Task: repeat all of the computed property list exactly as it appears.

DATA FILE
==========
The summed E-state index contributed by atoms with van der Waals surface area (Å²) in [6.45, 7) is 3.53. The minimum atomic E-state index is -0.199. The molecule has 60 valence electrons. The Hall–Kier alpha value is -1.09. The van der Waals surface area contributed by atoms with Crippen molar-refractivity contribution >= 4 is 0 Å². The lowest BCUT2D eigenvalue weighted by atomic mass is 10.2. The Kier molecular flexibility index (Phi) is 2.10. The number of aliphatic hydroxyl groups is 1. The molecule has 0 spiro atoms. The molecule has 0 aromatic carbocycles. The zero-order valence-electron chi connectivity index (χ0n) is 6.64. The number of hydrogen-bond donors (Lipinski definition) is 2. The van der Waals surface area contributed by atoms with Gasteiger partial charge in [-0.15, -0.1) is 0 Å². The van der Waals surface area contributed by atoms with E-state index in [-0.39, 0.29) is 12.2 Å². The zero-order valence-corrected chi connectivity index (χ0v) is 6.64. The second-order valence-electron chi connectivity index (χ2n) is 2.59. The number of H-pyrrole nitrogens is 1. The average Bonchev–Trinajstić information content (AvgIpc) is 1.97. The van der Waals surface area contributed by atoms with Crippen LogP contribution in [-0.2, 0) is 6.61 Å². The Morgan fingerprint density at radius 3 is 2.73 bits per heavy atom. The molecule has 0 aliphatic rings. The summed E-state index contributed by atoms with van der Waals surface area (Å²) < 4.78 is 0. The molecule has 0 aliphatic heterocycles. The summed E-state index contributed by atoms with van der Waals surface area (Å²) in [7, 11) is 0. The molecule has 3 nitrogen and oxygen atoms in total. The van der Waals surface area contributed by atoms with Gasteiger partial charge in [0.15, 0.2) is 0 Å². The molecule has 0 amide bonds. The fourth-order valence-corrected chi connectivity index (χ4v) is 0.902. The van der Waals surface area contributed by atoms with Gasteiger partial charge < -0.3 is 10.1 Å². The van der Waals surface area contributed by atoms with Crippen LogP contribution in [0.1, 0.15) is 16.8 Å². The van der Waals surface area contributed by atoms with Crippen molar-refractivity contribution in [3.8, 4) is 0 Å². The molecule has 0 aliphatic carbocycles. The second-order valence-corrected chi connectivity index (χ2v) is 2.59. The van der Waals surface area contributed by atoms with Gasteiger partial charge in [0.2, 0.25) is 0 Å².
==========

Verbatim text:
The summed E-state index contributed by atoms with van der Waals surface area (Å²) in [6.45, 7) is 3.53. The minimum atomic E-state index is -0.199. The molecule has 60 valence electrons. The Hall–Kier alpha value is -1.09. The van der Waals surface area contributed by atoms with Crippen molar-refractivity contribution >= 4 is 0 Å². The lowest BCUT2D eigenvalue weighted by atomic mass is 10.2. The Kier molecular flexibility index (Phi) is 2.10. The number of aliphatic hydroxyl groups is 1. The molecule has 0 spiro atoms. The molecule has 0 aromatic carbocycles. The zero-order valence-electron chi connectivity index (χ0n) is 6.64. The number of hydrogen-bond donors (Lipinski definition) is 2. The van der Waals surface area contributed by atoms with Gasteiger partial charge in [-0.15, -0.1) is 0 Å². The van der Waals surface area contributed by atoms with E-state index in [-0.39, 0.29) is 12.2 Å². The zero-order valence-corrected chi connectivity index (χ0v) is 6.64. The second-order valence-electron chi connectivity index (χ2n) is 2.59. The number of H-pyrrole nitrogens is 1. The average Bonchev–Trinajstić information content (AvgIpc) is 1.97. The van der Waals surface area contributed by atoms with Crippen LogP contribution in [-0.2, 0) is 6.61 Å². The Morgan fingerprint density at radius 3 is 2.73 bits per heavy atom. The molecule has 0 aliphatic rings. The summed E-state index contributed by atoms with van der Waals surface area (Å²) < 4.78 is 0. The molecule has 0 aliphatic heterocycles. The summed E-state index contributed by atoms with van der Waals surface area (Å²) in [7, 11) is 0. The molecule has 3 nitrogen and oxygen atoms in total. The van der Waals surface area contributed by atoms with Gasteiger partial charge in [0.15, 0.2) is 0 Å². The molecule has 0 amide bonds. The fourth-order valence-corrected chi connectivity index (χ4v) is 0.902. The van der Waals surface area contributed by atoms with Gasteiger partial charge < -0.3 is 10.1 Å². The van der Waals surface area contributed by atoms with Crippen LogP contribution in [0.1, 0.15) is 16.8 Å². The van der Waals surface area contributed by atoms with Crippen molar-refractivity contribution in [3.8, 4) is 0 Å². The molecule has 0 aliphatic carbocycles. The second-order valence-corrected chi connectivity index (χ2v) is 2.59. The van der Waals surface area contributed by atoms with Gasteiger partial charge in [0.2, 0.25) is 0 Å².